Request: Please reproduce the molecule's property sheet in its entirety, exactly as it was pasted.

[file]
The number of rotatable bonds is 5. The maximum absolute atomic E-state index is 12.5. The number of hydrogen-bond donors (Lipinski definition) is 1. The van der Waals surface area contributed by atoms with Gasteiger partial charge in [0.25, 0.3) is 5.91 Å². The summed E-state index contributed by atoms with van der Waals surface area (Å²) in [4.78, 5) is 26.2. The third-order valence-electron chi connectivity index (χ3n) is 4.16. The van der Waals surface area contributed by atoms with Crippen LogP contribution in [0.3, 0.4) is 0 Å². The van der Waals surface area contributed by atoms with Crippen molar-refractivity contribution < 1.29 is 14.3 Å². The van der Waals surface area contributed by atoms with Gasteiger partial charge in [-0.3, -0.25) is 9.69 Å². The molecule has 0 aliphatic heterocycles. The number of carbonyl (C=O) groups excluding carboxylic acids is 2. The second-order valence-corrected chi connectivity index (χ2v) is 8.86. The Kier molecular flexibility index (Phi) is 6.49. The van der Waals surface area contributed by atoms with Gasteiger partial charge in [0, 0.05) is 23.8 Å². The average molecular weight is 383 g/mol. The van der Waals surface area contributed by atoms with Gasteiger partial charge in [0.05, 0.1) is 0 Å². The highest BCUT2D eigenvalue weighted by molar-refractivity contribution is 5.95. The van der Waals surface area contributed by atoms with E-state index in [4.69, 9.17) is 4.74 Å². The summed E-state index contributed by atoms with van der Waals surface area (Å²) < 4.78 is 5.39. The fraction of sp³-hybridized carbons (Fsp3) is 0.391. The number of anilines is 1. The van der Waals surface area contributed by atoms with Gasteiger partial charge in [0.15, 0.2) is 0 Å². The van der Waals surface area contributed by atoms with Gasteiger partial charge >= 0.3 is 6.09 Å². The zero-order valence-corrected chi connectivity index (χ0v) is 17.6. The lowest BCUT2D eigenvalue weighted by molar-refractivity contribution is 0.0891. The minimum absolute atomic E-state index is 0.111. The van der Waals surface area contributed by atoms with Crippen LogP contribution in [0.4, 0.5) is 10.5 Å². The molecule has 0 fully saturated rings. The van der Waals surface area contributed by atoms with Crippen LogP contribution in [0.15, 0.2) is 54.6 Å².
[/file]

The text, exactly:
The number of rotatable bonds is 5. The maximum absolute atomic E-state index is 12.5. The number of hydrogen-bond donors (Lipinski definition) is 1. The van der Waals surface area contributed by atoms with Gasteiger partial charge in [0.25, 0.3) is 5.91 Å². The summed E-state index contributed by atoms with van der Waals surface area (Å²) in [4.78, 5) is 26.2. The third-order valence-electron chi connectivity index (χ3n) is 4.16. The van der Waals surface area contributed by atoms with Crippen LogP contribution in [0.3, 0.4) is 0 Å². The van der Waals surface area contributed by atoms with Crippen molar-refractivity contribution < 1.29 is 14.3 Å². The van der Waals surface area contributed by atoms with Gasteiger partial charge in [-0.3, -0.25) is 9.69 Å². The molecule has 0 aliphatic heterocycles. The number of carbonyl (C=O) groups excluding carboxylic acids is 2. The second-order valence-corrected chi connectivity index (χ2v) is 8.86. The Kier molecular flexibility index (Phi) is 6.49. The van der Waals surface area contributed by atoms with Gasteiger partial charge in [0, 0.05) is 23.8 Å². The average molecular weight is 383 g/mol. The van der Waals surface area contributed by atoms with Gasteiger partial charge in [0.05, 0.1) is 0 Å². The highest BCUT2D eigenvalue weighted by molar-refractivity contribution is 5.95. The van der Waals surface area contributed by atoms with E-state index in [4.69, 9.17) is 4.74 Å². The summed E-state index contributed by atoms with van der Waals surface area (Å²) < 4.78 is 5.39. The fraction of sp³-hybridized carbons (Fsp3) is 0.391. The number of anilines is 1. The van der Waals surface area contributed by atoms with Gasteiger partial charge in [0.15, 0.2) is 0 Å². The van der Waals surface area contributed by atoms with Gasteiger partial charge >= 0.3 is 6.09 Å². The zero-order valence-corrected chi connectivity index (χ0v) is 17.6. The lowest BCUT2D eigenvalue weighted by molar-refractivity contribution is 0.0891. The minimum absolute atomic E-state index is 0.111. The van der Waals surface area contributed by atoms with Crippen LogP contribution in [0.4, 0.5) is 10.5 Å². The molecule has 0 fully saturated rings. The van der Waals surface area contributed by atoms with Crippen LogP contribution in [0.15, 0.2) is 54.6 Å².